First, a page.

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Have you checked your EULAs for any free cloud services you might be using? This is essential to ensure you’re not storing confidential information in a solution that’s not secure.
A EULA is an End-User License Agreement or software license agreement between you (the purchaser) and the licensor (the software company) that defines the ways the software can be used and your rights to use it.
Because some of the free storage solutions like Dropbox, Google, and others aren’t amenable to your client confidentiality requirements, you shouldn’t use them. Unfortunately, some attorneys still do, and as a result, they’re putting their client data and their law firms at risk.
As mentioned, you must ensure your end-user license agreement (EULA) for any software that you use, (especially free software) is thoroughly checked to make sure confidential information isn’t being stored in the open.
Those in the legal field would do well to use cloud-based storage solutions that are paid for (like Microsoft Office 365 or paid versions of G-Suite Services) that state under their terms of service that any mining of data is protected.
Dropbox for Lawyers has free and paid accounts. Some have signed up for the free service because they get 2.5 gigabytes of space at no cost and an option to get more space if they refer a new account holder. Plus, they can upload and even share files through the free account. This sounds like a good deal, but it’s not if your confidential data is at risk.
When looking for a cloud-based solution for your document storage and collaboration needs, make sure you do your research and consider how the available options will affect your clients’ confidentiality.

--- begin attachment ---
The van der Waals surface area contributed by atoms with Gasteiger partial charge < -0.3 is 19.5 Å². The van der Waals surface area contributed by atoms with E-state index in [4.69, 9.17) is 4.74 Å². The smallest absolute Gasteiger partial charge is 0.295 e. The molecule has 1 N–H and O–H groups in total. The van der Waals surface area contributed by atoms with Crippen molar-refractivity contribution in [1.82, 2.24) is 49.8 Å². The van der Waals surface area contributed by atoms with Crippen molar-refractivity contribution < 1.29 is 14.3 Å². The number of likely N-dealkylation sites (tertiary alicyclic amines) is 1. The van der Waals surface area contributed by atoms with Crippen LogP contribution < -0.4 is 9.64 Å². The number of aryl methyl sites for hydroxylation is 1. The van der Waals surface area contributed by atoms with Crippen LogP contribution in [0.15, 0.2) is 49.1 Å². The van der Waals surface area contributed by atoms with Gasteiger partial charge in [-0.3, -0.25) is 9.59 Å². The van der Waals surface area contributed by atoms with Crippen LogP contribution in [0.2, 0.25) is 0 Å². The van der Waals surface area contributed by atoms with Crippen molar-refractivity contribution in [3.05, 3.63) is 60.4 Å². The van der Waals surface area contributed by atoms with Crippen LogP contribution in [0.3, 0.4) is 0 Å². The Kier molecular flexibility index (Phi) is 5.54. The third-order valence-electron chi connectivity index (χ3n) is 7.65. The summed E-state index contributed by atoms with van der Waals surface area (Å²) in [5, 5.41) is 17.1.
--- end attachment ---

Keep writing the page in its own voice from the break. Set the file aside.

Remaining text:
While you might think the free version of Dropbox for Lawyers gives you a quick, no-cost solution to upload and store files, it could end up costing you in fines and legal fees when your clients and regulatory authorities find that data was breached.
Plus Dropbox for Lawyers can cause serious issues when it comes to the precise level of document management needed in the legal industry. Between ethics and organization, none of the no-cost solutions should be your law firm’s go-to answer for cloud-based collaboration and storage.
Other than a EULA that guarantees the security of your confidential data, look for a cloud-based solution with law firms in mind. One that:
You can use Google’s free services to write blog posts, create and update website information, and for operations where confidential data isn’t included. There are some great tools in the Google Suite, but using them for anything related to sensitive client data is not recommended.
If you’d like to learn more about EULAs and using the Cloud securely, contact Radius IT Solutions in Stoneham, MA.
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